COMBATTING
FOOD
WASTE

How the Northwestern University community
is helping the earth by recycling uneaten food

by Sherry Jiao

Since 2005
40%
of food produced in the US
is being thrown away

*According to a study by the National Institute of Diabetes and Digestive Kidney Diseases

The issue


Everyday, we throw away unimaginable amounts of food. The culprit of this problems is none other than ourselves! As consumers, we waste about 209 to 253 pounds of food per person in the U.S. According to the USDA, the average person eats about 4.7 lbs of food each day. The amount of food we each waste in the U.S. per year could feed us for two months. This means we have a lot of leftover food we shouldn't just be throwing away.



The Solution


The national food waste problem affecting America is the reason a small town in Illinois, Evanston, is implementing food recycling into citizen's daily lives. Whether it is composting your breakfast or getting smaller portions, everybody can join in this fight against throwing away food.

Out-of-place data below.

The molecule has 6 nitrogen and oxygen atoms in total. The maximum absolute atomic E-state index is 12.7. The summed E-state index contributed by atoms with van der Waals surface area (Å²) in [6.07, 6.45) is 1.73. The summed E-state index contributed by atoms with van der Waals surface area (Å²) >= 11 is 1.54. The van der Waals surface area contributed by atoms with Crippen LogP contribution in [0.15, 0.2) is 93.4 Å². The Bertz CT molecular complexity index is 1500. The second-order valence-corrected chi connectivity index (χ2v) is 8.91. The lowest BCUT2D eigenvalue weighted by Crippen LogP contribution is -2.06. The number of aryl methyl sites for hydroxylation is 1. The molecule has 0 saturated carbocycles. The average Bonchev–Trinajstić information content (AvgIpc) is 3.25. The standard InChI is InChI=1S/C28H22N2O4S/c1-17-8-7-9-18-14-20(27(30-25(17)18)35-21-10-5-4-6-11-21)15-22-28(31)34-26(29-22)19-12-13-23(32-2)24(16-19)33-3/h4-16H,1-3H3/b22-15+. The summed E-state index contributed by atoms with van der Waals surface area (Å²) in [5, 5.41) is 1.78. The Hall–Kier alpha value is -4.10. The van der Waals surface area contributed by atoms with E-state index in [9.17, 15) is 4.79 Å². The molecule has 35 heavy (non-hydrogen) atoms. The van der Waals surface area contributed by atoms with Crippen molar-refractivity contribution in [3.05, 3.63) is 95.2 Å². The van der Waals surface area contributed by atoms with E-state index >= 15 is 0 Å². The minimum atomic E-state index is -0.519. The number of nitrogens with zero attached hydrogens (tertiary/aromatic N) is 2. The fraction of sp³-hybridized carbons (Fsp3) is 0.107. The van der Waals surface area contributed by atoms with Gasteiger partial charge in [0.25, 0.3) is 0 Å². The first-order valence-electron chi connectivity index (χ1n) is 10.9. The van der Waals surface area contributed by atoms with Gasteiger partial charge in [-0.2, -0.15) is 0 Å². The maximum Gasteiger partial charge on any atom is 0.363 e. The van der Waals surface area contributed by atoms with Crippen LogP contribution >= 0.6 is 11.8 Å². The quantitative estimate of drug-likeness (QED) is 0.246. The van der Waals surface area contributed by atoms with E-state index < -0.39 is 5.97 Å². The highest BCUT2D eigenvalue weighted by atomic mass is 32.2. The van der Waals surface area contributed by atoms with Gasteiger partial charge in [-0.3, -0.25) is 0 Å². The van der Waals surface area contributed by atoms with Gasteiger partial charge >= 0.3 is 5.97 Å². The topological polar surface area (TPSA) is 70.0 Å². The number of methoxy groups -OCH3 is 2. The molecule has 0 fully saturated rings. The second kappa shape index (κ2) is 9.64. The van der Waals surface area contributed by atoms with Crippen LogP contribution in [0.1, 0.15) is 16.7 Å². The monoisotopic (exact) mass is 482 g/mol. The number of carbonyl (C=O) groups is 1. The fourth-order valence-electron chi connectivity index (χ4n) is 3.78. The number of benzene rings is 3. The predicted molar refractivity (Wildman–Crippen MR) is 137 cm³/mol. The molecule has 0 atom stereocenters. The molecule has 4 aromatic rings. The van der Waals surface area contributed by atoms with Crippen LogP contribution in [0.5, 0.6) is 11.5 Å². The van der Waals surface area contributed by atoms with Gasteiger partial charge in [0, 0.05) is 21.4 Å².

Composting at Unicorn Cafe

Behind Unicorn Cafe's counter: composting from Sherry Jiao on Vimeo.

After Unicorn Cafe started composting all the uneaten food from the customers, their food waste went down about 80% according to the owner, Tracie Dahlke. She works with a local composting business, Collective Resources, started by Erlene Howard. Howard provides Dahlke with big 5-gallon containers to hold all the leftover food. After a week, Howard comes by Unicorn Cafe to collect the container from Dahlke. They have been doing this weekly process for about two years now. Instead of going to landfills like other waste, these containers will go to a composting site, where the leftovers are turned into ground again.

Campus Kitchen donates leftovers

Campus Kitchen makes good use of leftovers from Sherry Jiao on Vimeo.

Campus Kitchen is an organization at colleges across the nation that helps build a more sustainable approach to food on campus. Here at Northwestern, these group of students meet as often as they can to collet uneaten food in the dining halls. They then pack the food to donate to local residents who are unable to feed themselves. Many people are dependent on their services and look forward to these deliveries every week.